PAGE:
Jeff Green | Dec 13, 2007
Feature Article - December 13, 2007 Back toHome Feature Article - December 13, 2007 Donna Dillman takes protest further By Jeff Green
Three weeks into her stay in Toronto, at the start of her third month without food, Donna Dillman said she was “feeling rather weak, and emotional, very emotional” when she talked to the Frontenac News over the phone from Queen's Park.
Dillman was still waiting for a response from Premier McGuinty to information she had provided to him when they met two weeks earlier about how much Canadian uranium is exported.
“He told me that we needed nuclear power, and I told him that we had enough uranium for Canadian uses and that most of what we produce is exported. He said he would look into that. But I haven't heard from him,' Dillman said. “The credibility of the premier has just gone down in my eyes,” she said.
In response to the provincial government’s silence, Donna Dillman announced over the weekend that if the government does not signal by Tuesday, (December 11) at noon that an inquiry into uranium exploration will be called, she was going to take her hunger strike to a more extreme level, and restrict her intake to water only. Until then, she had been drinking herbal teas and fruit juices as well as water.
“The government was not going to act, had not acted, despite all the evidence we've made available, and as they were going into recess this week, we were (and I was) running out of time. Even with the minimal amount of nourishment that my drinks are providing, I would not likely make it to see the Legislature resume in February, so this has to end and I have to take it all the way to water only, if the Premier does not act by Tuesday at noon,” she posted on her blog last Saturday evening.
Donna Dillman has been in attendance at the legislative gallery every day the house has been sitting has since she arrived in Toronto, and every day Peter Tabuns, the NDP environment critic, has introduced her to the house.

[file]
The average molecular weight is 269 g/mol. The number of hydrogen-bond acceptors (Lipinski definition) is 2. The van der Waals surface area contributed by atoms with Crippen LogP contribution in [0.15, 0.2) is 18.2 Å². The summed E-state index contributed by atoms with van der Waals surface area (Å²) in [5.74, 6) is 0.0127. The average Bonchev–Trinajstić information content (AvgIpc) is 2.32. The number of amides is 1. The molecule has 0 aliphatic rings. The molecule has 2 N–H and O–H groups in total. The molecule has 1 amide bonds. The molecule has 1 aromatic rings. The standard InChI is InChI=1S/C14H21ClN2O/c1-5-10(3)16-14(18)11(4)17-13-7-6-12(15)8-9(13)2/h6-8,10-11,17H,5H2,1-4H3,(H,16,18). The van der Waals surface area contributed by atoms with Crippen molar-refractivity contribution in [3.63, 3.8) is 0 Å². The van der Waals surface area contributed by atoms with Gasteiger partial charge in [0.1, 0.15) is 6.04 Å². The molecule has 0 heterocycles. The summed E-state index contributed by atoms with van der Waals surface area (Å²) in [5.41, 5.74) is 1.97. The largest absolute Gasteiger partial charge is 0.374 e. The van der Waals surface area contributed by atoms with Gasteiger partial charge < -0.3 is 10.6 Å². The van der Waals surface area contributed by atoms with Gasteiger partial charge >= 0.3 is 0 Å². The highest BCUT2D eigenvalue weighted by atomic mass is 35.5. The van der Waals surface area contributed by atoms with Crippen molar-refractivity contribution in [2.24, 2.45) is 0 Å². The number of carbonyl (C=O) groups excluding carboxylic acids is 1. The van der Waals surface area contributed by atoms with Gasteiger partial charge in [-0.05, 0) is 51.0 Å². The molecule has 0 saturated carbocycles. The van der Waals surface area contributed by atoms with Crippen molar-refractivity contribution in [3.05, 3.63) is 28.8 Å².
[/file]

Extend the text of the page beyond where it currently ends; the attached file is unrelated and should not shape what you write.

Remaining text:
Last week, she was joined in the gallery by members of the Ontario Landowner's Assocation, who came to the house for the maiden speech by Lanark, Frontenac, Lennox and Addington MPP Randy Hillier. During his speech, Hiller railed against the government's record in Rural Ontario. “When will you show respect for the people of rural Ontario?” Hillier asked Premier McGuinty
In his response the premier said he found Hillier to be too negative, and he talked about what he, as a citizen of Ontario, depended on the government for. “I depend on the government for clean air and water” McGuinty concluded.
“Well, don't we all,” replied Donna Dillman.
Late last week, Dillman went to a naturopath in Toronto for a long delayed physical examination. “My blood pressure is low, but in a good range for me” she reports, “and a very minor but noticeable irregular heart beat has developed, but my organs are all in good shape.”
After the house lets out for the Christmas break, either today or tomorrow, Donna Dillman will return home to Lanark. She said she has not decided what she will do after that. One option is to maintain her hunger strike, and perhaps pressure the premier over the Christmas holidays.
“I could be outside his house as he sits down to Christmas dinner,” she said.